Saturday, March 02, 2013

NOSOTROS to hold Spring celebration dance TONIGHT, Mar. 2

Poster courtesy NOSOTROS.

HOUGHTON -- Celebrate Spring with NOSOTROS by dancing and sharing the music from your country from 9 p.m. to 11 p.m. TONIGHT, Saturday, March 2, in Michigan Tech's MUB Ballroom A. Come early -- 8 p.m. to 9 p.m. -- for a free salsa lesson (learn the basic steps!) Lear how to dance Latin music and make new friends!
- No partner needed
- Family friendly
- Open to public
- All levels - FREE!!

It will be a great event since NOSOTROS is going to invite other student organizations to join the celebration of spring!

Wednesday, February 27, 2013

Finlandia Foundation Lecturer of the Year at Heritage Center Feb. 28

HANCOCK -- The Finlandia University Finnish American Heritage Center will host two lectures by Glenda Dawn Goss, professor of musicology at the Sibelius Academy of Helsinki, Finland, at 2 p.m. and at 6 p.m. on Thursday, Feb. 28. Refreshments will be served following each lecture.

Goss, who is the Finlandia Foundation Lecturer of the Year, will present her talk, "Sibelius and Finland’s Awakening," which is based on over two decades of research. The lectures are free and open to the public.

Finland experienced an unprecedented Golden Age of music and art late in the 19th century. Among the crowning achievements of this age were the compositions of Jean Sibelius, whose works served as a soundtrack to Finland’s growing sense of cultural independence. As the Finns enjoyed this flourishing of the arts, a political awakening resulted, while Finland was still an autonomous Grand Duchy of the Russian Empire.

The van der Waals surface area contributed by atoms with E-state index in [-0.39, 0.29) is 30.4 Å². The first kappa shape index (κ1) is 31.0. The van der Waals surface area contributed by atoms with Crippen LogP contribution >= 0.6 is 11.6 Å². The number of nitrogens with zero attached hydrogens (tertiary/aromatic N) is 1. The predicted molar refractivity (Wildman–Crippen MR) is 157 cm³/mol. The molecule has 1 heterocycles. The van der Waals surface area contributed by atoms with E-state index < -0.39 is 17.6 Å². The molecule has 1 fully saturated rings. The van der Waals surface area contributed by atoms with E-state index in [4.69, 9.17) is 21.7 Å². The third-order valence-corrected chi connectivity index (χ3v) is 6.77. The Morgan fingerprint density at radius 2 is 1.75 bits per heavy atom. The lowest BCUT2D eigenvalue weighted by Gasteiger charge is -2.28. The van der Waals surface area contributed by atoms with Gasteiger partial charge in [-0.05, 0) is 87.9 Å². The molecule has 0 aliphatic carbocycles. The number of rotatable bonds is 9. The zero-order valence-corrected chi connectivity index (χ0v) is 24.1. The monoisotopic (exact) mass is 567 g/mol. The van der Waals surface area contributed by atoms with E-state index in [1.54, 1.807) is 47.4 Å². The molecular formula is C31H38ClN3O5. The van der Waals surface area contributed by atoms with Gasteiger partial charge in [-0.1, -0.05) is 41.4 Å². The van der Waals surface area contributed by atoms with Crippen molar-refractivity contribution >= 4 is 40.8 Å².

Goss began her research on this dual topic in 1989 in Finland, where she has lived since 1998. Her most recent publication is a major biography of Jean Sibelius: Sibelius: A Composer's Life and the Awakening of Finland (2009).

The lecture presentations are hosted by the Finnish Theme Committee/ Finlandia Foundation Copper Country Chapter and the Finnish American Heritage Center with generous support from Finlandia University’s Campus Enrichment Fund, the Michigan Technological University Department of Visual and Performing Arts, Finlandia Foundation National, and an anonymous donor.

The Finnish American Heritage Center is located on the campus of Finlandia University at 435 Quincy Street in Hancock. For more information, call 906-487-7505.

From Wisconsin Citizens Media Coop: State-wide opposition to Wisconsin mining bill grows